My blogging has slowed down since the New Year as I find I’m in the mood for rereading & trying to catch up with some of the many magazines & journals I subscribe to but never seem to read. I reread Gaudy Night last weekend for at least the tenth time but I’ve already blogged about it here. I’ve also reread Josephine Tey’s The Daughter of Time which I posted about here. I’m also planning to reread Vera Brittain’s Testament of Youth as I’ve been reading lots of reviews & articles about the new movie version & I’d like to read the book again before the movie is released. I especially enjoyed this article about Brittain & two other novelists who were profoundly affected by the War – Naomi Mitchison & Rebecca West. I’m much more enthusiastic about West’s novel, The Return of the Soldier, than the author of the article although I haven’t read much more of her work. I think it’s a remarkable novel about a man suffering from shell shock & the women in his life. It was made into a movie in the 80s with Glenda Jackson, Julie Christie & Alan Bates.
I’m reading Fortunata and Jacinta by Benito Pérez Galdós for my 19th century bookgroup. I’m enjoying it very much but we’re reading 100pp instalments every week & the print in this Penguin edition is very small… Galdos was the Spanish Dickens or Balzac. If I’d grown up in Spain I would no doubt have read one of his novels instead of Great Expectations but he’s barely known in the English speaking world & only a few of his novels are in print. Dani at A Work in Progress recently reviewed another of his novels, Tristana.
I love magazines & my library subscribes to Zinio so I have access to lots of wonderful magazines. The only trouble is finding time to read them. Here’s just some of my 2014 magazines yet unread.
And here are this year’s already piling up. Well, they’re piling up in a digital way. Is there a word for that?
At least they’re invisible. Here are the physical magazines & journals weighing down the coffee table.
I’d like to do some reading around a couple of anniversaries this year. I’ve already mentioned my Year of Carol Shields but it’s also the 200th anniversary of Anthony Trollope’s birth & the 75th anniversary of John Buchan’s death. I’ve started on Trollope by reading John Caldigate & I have lots of books by both authors on the tbr shelves.
I’ve started the year well in terms of not buying books. As I’m rereading, I don’t need to buy books, do I? Well, that’s the theory & so far it’s working. I do still have a few preorders that will arrive over the next few months & there are some very tempting books published this year so I may find myself putting in an order around my birthday. How else would I celebrate? The Penguin Monarchs series is very tempting – short biographies of every British monarch from Athelstan to Elizabeth II. The first six titles have just been published. I’m especially looking forward to John Guy on Henry VIII (one of the first six), Rosemary Horrox on Richard III, Helen Castor on Elizabeth I, Clare Jackson on Charles II & Jane Ridley on Queen Victoria.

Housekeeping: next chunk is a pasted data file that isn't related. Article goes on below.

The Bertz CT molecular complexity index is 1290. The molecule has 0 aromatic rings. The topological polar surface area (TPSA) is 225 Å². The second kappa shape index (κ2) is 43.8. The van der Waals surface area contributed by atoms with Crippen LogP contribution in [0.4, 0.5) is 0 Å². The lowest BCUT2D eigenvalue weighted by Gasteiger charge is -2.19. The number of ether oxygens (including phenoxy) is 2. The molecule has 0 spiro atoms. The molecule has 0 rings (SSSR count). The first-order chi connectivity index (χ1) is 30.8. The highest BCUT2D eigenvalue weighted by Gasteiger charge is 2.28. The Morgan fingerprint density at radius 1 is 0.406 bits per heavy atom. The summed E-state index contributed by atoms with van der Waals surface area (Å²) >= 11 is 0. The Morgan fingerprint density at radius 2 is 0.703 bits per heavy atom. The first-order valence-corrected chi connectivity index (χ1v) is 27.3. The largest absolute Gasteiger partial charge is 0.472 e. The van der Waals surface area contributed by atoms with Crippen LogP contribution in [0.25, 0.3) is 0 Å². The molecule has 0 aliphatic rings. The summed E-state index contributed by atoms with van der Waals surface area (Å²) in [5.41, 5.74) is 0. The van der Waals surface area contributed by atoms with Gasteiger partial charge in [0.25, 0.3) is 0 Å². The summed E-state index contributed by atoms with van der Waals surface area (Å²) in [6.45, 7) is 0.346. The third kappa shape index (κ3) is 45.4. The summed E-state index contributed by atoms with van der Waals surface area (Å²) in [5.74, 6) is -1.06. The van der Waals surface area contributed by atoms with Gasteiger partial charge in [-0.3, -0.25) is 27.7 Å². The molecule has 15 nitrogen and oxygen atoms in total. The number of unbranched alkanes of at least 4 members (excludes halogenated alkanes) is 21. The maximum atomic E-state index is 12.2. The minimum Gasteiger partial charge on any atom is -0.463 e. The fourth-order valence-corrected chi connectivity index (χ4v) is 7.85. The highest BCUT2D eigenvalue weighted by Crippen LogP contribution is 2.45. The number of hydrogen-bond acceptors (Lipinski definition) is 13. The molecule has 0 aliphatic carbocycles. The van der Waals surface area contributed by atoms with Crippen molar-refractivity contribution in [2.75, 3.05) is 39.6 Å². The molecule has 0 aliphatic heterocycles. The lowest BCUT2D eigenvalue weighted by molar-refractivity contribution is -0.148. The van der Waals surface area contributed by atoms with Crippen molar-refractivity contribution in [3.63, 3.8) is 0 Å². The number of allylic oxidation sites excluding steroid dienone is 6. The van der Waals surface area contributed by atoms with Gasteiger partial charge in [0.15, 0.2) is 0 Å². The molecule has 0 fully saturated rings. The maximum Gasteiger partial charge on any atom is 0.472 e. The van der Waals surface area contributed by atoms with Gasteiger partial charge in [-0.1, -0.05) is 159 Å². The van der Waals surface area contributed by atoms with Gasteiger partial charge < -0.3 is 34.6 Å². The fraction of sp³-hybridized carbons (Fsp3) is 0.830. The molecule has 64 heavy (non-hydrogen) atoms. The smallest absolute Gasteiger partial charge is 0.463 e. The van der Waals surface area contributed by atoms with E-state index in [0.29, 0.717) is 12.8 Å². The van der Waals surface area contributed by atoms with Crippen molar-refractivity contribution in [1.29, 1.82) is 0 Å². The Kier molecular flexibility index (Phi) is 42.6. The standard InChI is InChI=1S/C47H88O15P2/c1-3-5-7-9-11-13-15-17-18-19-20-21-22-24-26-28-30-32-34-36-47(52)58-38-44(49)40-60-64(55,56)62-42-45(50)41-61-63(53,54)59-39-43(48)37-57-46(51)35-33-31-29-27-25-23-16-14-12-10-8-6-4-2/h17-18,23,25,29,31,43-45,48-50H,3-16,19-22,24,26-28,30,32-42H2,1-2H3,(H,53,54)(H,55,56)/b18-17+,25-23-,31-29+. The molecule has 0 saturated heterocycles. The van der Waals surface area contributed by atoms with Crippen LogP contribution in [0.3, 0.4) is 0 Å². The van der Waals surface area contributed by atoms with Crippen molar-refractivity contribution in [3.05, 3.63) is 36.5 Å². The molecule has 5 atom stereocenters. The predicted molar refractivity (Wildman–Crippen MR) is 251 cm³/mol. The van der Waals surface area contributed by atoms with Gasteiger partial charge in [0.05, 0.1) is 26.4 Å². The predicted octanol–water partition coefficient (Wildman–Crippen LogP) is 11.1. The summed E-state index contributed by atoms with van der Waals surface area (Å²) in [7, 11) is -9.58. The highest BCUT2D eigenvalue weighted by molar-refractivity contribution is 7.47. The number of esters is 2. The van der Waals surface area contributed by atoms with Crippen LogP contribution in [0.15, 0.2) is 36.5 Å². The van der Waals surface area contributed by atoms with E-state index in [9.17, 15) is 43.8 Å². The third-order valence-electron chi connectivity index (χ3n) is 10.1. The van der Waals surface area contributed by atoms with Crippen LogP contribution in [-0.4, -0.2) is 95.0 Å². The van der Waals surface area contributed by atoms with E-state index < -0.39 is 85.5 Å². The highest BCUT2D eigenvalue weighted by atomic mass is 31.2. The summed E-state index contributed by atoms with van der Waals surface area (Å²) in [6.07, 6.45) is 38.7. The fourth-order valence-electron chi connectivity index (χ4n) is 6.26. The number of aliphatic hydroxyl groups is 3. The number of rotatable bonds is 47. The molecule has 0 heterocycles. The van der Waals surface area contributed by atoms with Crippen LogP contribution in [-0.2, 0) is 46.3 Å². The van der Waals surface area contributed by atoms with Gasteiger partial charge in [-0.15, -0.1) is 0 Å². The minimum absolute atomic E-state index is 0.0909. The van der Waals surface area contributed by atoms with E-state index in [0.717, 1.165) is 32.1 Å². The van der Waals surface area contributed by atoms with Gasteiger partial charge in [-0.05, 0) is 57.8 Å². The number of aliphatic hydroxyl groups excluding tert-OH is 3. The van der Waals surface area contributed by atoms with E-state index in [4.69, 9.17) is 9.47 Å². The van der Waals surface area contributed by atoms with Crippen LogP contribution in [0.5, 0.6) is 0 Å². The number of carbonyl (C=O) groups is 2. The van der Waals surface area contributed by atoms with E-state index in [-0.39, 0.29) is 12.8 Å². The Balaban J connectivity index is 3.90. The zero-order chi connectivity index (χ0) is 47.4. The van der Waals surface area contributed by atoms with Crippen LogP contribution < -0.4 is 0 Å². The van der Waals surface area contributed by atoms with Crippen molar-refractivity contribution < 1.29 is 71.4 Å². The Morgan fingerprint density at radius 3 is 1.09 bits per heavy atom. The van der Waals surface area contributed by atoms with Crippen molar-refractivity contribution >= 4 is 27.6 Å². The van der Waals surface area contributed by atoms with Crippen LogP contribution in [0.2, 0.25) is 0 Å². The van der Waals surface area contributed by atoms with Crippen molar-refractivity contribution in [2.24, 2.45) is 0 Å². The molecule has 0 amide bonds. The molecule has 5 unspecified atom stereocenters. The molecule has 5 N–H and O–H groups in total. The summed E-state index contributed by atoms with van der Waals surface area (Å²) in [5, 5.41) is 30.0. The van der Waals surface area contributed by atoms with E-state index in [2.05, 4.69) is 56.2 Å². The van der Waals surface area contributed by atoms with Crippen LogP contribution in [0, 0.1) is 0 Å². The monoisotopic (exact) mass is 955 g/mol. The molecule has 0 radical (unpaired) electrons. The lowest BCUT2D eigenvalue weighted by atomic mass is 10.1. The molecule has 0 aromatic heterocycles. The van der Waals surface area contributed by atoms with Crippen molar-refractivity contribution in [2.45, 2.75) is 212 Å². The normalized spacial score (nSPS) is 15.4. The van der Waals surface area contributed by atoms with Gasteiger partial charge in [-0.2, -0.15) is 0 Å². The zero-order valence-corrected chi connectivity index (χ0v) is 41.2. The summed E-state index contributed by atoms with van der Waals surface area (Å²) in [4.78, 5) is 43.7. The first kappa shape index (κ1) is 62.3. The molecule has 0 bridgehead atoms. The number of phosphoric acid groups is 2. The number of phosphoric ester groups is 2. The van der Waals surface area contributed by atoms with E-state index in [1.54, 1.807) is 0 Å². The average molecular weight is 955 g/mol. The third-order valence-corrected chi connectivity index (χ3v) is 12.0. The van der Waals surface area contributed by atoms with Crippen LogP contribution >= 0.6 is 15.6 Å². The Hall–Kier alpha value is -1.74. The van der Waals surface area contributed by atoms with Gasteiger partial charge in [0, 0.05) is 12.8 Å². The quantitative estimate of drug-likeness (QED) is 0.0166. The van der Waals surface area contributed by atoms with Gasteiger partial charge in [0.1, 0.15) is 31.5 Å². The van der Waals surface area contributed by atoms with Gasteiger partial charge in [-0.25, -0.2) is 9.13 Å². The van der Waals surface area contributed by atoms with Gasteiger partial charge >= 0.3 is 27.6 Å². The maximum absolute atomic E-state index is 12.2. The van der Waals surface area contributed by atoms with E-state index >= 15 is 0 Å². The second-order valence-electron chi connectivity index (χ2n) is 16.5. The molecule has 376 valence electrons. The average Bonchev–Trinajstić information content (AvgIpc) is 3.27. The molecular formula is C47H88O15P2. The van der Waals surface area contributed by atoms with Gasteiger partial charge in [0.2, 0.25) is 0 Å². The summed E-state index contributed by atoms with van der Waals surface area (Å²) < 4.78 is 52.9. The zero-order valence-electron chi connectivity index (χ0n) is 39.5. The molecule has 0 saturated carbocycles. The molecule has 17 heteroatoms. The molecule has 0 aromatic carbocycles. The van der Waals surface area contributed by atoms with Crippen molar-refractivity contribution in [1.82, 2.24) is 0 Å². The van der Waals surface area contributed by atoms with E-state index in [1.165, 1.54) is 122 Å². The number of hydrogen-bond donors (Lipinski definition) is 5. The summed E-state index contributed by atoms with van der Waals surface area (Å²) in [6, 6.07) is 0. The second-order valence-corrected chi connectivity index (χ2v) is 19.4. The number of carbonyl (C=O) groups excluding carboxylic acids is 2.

The next Crime Writers Association anthology, edited by Martin Edwards, looks fascinating as it’s true crime written by the Golden Age authors & in May, Martin’s book about the Golden Age authors will be published (I confess, I’ve already preordered this one). Also in April is John Ashdown-Hill’s book on the reputation of Richard III. Alison Weir’s next subject is Margaret Douglas, mother of Lord Darnley & at one time, heir to the throne when her uncle, Henry VIII, had disinherited his own daughters. The Brontë Cabinet by Deborah Lutz is a biography of the family through the objects they owned. Claire Harman’s biography of Charlotte Brontë is due in October, just in time for the 200th anniversary celebrations next year. Lucasta Miller (author of The Brontë Myth) is writing a biography of Victorian poet, LEL, Letitia Elizabeth Landon, & I read somewhere that it may be published this year as well. That’s probably enough to be going on with!
So, I may be blogging less than usual but I’ll still be reading just as much.